1. Strom got us through the last 1.5 yrs of the Tony Sipp contract, a minor miracle. Brent does a great job of identifying the problem. In his in-depth interviews he talks about things he’s looking for, just a wizard at his craft. Fact is there are very smart guys in that business. Stros already pleased with pitching coach staff that surely Brent has a hand in. As he talks about “William,” he means Bill Murphy. Pretty big shoes to fill, mate, when Strom decides to hang them up. Hopefully, he’d like to see this young crop for a few more great years?

    Liked by 1 person

  2. Brian Cohn had a good series of 5 articles on Strom, exploring some of the people like Perry Husband. Tom House and Mike Marshall who had an effect on his philosophies. One of the valuable things about Brent is that he’s a prayerful coach mentor for his players and a lifelong student, he does his best to makes sure they don’t get injured. Here’s one of those articles plucked with video of what goes into Marshall’s understanding of how to pitch with lesser degrees of injury.


    • Yeah that was an in depth interview that left you wondering. He seems to have a lot of insight into his pitches, but you get the feeling that he doesn’t listen to others much. Found it weird that he’s throwing fastballs low in the zone when the team was pushing throwing fastballs up. An enigma…


    • Forrest continues to take the high road. He didn’t drop one dime unless you know how to read it. I always have a hearty laugh at “head-case” and maturity comments of a early 20’s young man.

      One thing I did not know was Gerrit Cole took a shine to the kid. Makes perfect sense too. Good for him!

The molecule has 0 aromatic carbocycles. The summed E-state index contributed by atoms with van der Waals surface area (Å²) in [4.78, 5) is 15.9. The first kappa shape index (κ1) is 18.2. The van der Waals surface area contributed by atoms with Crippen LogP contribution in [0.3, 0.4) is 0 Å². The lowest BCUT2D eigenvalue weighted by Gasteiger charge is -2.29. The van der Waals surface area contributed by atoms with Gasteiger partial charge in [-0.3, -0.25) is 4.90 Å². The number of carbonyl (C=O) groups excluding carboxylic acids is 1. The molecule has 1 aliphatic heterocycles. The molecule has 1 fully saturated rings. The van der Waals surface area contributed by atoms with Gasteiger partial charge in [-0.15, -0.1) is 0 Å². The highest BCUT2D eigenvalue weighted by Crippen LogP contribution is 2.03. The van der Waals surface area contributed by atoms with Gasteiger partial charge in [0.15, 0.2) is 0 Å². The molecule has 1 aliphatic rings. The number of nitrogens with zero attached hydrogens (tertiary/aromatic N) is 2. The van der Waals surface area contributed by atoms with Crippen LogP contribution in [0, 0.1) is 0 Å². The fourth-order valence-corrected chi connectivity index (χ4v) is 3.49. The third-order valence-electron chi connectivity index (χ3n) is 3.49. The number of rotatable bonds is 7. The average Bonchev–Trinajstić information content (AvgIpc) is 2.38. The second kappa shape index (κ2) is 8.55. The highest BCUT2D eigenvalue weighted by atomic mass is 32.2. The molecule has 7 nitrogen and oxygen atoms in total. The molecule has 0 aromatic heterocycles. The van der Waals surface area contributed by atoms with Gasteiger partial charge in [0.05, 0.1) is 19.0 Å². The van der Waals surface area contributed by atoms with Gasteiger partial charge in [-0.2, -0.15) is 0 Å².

I’m not going to agree with 99% of fanbase on Whitley, that’s fine. Glad to know he doesn’t pay attention either. For now, I’ll just stick with the GM’s comments of him being utterly dominant in his last seen action. It was also encouraging to note & can’t wait to see this cutter in action!

      Expectations run high, if you can’t stand the heat … I see no retreat from the kitchen.


  3. Some things we might talk about over the next few days:
    * MLB sorta controls the number of players a team can roster in the minors.
    Each team is allowed to have 150 minor league players rostered at a time, in the USA. That gives a team an average of 30 players on the four full-season MILB teams and 30 players on the rookie league team associated with their spring training facility. A player on the IL does not count against the 150 active player limit, so there is room for some legal manipulation there.
    That 150 player limit is how they keep the organizations equal in their number of minor league teams.
    *I see a number of comments referring to this year being the last year of the Astros run as contenders on other sites. Am I blind to this? I see this so differently. I see a contender this year while I see the Astros handcuffed in 2021 by the combination of: little income last year, High payroll this year, no premium draft picks for two years. My view is that in 2022 the Astros will be able to be unleashed. I think Click has a vision for this team that a lot of people aren’t even looking at.


    • No milk and eggs at convenient stores, the gas pumps are finally on in Houston. ATT has no broadband service and canceled an appt to come fix it. Every house in the neighborhood has been without water or electricity and most require plumbers from exposed pvc pipes in attic or over garages which sprung leaks. Two days ago people lined up 30 deep at stores to get gasoline only to wait and find the pumps weren’t even on! Seriously, who sits in their vehicles at gas pumps when they don’t even function? Just try to go to the park and escape the madness — nope, closed. It’s almost like 2020 went, “Sham Wow But wait, there’s more!”